Feig and Apatow were the guiding forces behind yet another groundbreakingand at the time unappreciatedseries, Freaks and Geeks, which launched the careers of Apatow stock-company members Jason Segel, James Franco, and Seth Rogen. It also featured a series of cameos by Hodgson as the uncoolest hipster ever.

 

Of all the directors who did episodes of The Office—and there were some pretty big names, including Harold Ramis, Joss Whedon, and J.J. AbramsFeig probably had the biggest impact.

 

Geeks’ inspired casting was largely the work of Allison Jones, who did a similarly brilliant job on Arrested Development and on Apatow’s breakout film, The 40 Year Old Virgin. Her deft touch gathering ensembles got her The Office gig.

 

And Virgin was Steve Carell’s breakout film too, of course, which happened pretty much simultaneously with the debut of The Office.

 

Ricky Gervais’ original British Office series was obviously the basis of the American off-shoot, and Greg Daniels, who would produce, write, and direct episodes of the series, was mainly responsible for developing it for American TV. But if you want an explanation for why The Office is so distinct from Gervais’ series, and why it blew almost everything on TV out of the water, I don’t think you have to look any farther than the pedigree outlined here.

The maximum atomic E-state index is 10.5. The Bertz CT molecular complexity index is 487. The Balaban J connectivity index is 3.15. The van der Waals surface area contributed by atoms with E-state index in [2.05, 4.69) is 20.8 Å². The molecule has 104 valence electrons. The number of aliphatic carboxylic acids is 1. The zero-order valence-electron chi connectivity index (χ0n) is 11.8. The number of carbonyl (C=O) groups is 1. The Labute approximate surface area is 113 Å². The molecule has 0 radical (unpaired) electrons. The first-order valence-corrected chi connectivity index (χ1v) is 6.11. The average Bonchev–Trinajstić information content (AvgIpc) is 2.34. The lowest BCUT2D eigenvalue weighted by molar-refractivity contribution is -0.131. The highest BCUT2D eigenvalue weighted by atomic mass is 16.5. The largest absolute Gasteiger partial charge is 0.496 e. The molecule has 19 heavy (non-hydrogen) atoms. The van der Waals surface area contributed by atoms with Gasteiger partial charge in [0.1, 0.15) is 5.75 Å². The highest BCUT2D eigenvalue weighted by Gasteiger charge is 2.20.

To study The Office is to cross paths with pretty much everything that’s been great in American comedy over the past 30 years. And that was no random accident.

—Michael Gaughn

making The Office

Michael Gaughn—The Absolute Sound, The Perfect Vision, Wideband, Stereo Review,
Sound & Vision, marketing, product design, a couple TV shows, some commercials, and
now this.

The Office

It could be argued that nobody needs to sing the praises of The Office. But it depends on what you’re praising it for.

 

Mass perception says that more than a decade of “quality” series has led to a TV renaissance, with a lot of the shows being more sophisticated and satisfying than movies. There’s nothing to that.

 

Almost every “quality” series is a fetid gumbo of convoluted, smartass plots, affected stylistic ticks, and a giggly fascination with perversity and nastiness amplified by a masochistic eagerness to wallow in the muck, handled with all the tact and subtlety of Gilligan’s Island. The only reason these shows seem cinematic is because movie cliches have become so deeply embedded in our DNA that any film-school nerd can ape them, and the culture has become so fundamentally adolescent that the bar for sophistication is so low it barely exists.